Where will their help come from?

Where will their help come from?

“Have you never heard of the cradle-to-grave approach to client service?” a cheeky millennial asked me about two years ago. I tried to sound as diplomatic as possible in my response but in actual fact I wanted to say, “if you expect me and my company to service you at a loss for years on end in the hope that you will stay loyal and eventually becoming profitable for the firm and that paying customers should subsidize you until that point, then no, no I have never heard of such an absurd idea.”

There is a growing problem in the arena of financial planning that those who can benefit most from proper financial planning are not getting it because they either can not or will not pay for it. The reason for this is that the new generation of professional advisers simply can not afford to accept these clients unless it is on different terms, and herein lies the problem.

For years now the public and the Institute for Financial Planners (FPI) have called for and worked towards transforming the industry into a profession in an attempt to raise standards of service and advice but at the same time very few people have changed the way they think about these same professionals’ value proposition and business models.

Allow me to explain how things have changed to shed some light on the problem. I will refer to the policy salesman era as the “old days” and to how a large percentage of financial planners work today as “now.”

In the old days a savings investment of R 1,000 per month via an insurer paid commission of R 9,300 to the “broker” in the first year – all paid at once at the end of the first month of the policy. If the patient (I am not sure we can call them clients) still paid the premium at the end of the first year a further R 3,100 was paid as commission and every following year commission would be paid on the increase of premium as long as the policy stayed active.

If the “patient” decided to cancel the policy after 2 years or to lower the premium for whatever reason – often as a result of something not under their control – it was not the broker or the insurer who took the loss but the client in terms of cancellation or reduction penalties. Now let us be honest, for that kind of money (and no need for after sales assistance) a broker would be more than happy to see you after hours, at your home, competing with 7de Laan in the background with the mother of the house constantly excusing herself to attend to a child, a barking dog or die burning food on the stove.

So, what does the reality look like for the professional financial planner who invests your money with an asset manager and takes no upfront fees or commissions but an ongoing advice fee of 0.75% per year? On the same investment of R 1,000 per month, invested in the exact same funds, the professional adviser will be paid R 51 in total throughout the 1st year (if the investment grows at 10%) and after 3 full years he would have earned a total of R 464.
Let’s assume this person has a degree and a CFP certification and is thus a qualified Certified Financial Planner with more than 10 years of experience. In any other profession (lawyer, doctor, psychologist etc.) you are going to struggle to find someone willing to work for less than R 1,000 per hour. To worsen the matter, our experience is that 50% of the income generated by advisers go to infrastructure, auditing costs, IT-costs, personnel costs and licensing.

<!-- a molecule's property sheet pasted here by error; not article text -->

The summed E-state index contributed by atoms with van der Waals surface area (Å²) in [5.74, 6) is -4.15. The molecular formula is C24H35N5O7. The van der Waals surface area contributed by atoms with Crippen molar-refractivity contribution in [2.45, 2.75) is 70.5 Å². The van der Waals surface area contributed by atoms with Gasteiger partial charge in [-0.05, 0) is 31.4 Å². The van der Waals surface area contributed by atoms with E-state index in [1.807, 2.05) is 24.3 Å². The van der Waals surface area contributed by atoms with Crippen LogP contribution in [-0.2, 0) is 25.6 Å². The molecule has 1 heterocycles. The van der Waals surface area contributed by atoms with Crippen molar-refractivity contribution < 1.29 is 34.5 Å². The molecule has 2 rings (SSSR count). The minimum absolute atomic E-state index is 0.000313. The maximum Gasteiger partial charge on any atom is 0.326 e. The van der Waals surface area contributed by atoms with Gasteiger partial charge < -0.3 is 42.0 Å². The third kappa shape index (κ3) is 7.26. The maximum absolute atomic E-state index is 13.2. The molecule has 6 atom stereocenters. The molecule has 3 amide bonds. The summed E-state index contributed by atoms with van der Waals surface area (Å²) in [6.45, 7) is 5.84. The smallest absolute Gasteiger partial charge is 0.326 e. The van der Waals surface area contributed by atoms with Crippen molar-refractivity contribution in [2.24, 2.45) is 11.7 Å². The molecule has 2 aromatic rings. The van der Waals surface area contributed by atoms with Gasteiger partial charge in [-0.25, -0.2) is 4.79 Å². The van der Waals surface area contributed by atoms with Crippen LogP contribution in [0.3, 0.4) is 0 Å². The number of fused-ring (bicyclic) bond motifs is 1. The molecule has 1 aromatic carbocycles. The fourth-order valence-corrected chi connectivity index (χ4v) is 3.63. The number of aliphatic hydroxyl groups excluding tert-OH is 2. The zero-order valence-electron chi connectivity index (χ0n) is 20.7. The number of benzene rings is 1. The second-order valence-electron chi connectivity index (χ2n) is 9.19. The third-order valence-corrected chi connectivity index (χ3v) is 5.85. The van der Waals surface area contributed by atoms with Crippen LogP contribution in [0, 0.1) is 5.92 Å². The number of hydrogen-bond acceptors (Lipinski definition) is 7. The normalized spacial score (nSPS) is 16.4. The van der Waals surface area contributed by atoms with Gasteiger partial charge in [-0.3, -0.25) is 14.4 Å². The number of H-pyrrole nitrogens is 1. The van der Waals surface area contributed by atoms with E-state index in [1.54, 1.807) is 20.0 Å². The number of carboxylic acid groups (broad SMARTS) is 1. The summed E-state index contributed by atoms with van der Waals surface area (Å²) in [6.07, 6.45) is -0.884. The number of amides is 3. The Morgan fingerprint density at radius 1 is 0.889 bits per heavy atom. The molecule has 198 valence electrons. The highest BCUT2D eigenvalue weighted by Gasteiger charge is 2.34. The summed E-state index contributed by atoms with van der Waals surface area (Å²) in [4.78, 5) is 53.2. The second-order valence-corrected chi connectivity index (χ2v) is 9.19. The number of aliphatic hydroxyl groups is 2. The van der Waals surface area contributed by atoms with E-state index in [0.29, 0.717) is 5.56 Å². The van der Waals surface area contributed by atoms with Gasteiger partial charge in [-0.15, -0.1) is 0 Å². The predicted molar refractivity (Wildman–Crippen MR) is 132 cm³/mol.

Back to the question from the millennial. Yes, I have heard of the cradle to grave approach to client service but I would not advise her to start a business where she would have to work for people at a loss for 5 years in the hope that those clients would be loyal and stay for 5 or 10 more years after eventually becoming profitable. This is what she was expecting of our firm if we were to give her free or near free financial advice like she expected. Your business would go straight from cradle to grave if you took this approach.

Professional financial planning practices look completely different to the traditional broker set-up. You will do yourself a big favor to make sure which one you are currently dealing with. The old generation broker will tell you with gusto how he has 500 to 1,000 clients on his book while the professional adviser can handle 150 client relationships at best. This has implications to consider if you want to work with the latter:

  • Be willing to pay an hourly rate if you do not have sizable investments to place under their management.
  • Be willing to work with someone more junior in the company if you are not profitable for a more senior adviser. Their hourly cost to the company is much lower. Professional companies have standardized processes so the advice you receive should still be of a an equally high standard.
  • Accept that you will most probably have to see these people in normal working hours like any other profession.
  • Be willing to look at a differentiated service model where the fees you pay are correlated with the level of service you can expect.
Let me end off by saying that if your expectation of an advisers’ value proposition is that they must only help you once at the initial investment to choose which funds to invest in a do-it-yourself approach is probably just as good.

Although all possible care was taken in the drafting of this document, the factual correctness of the information contained herein cannot be guaranteed. This document does not constitute advice and anyone planning on taking any financial action based on this document, is strongly advised to first consult with their personal financial advisor. ProVérte Wealth & Risk Management is an authorised financial service provider with FSP no. 5966.

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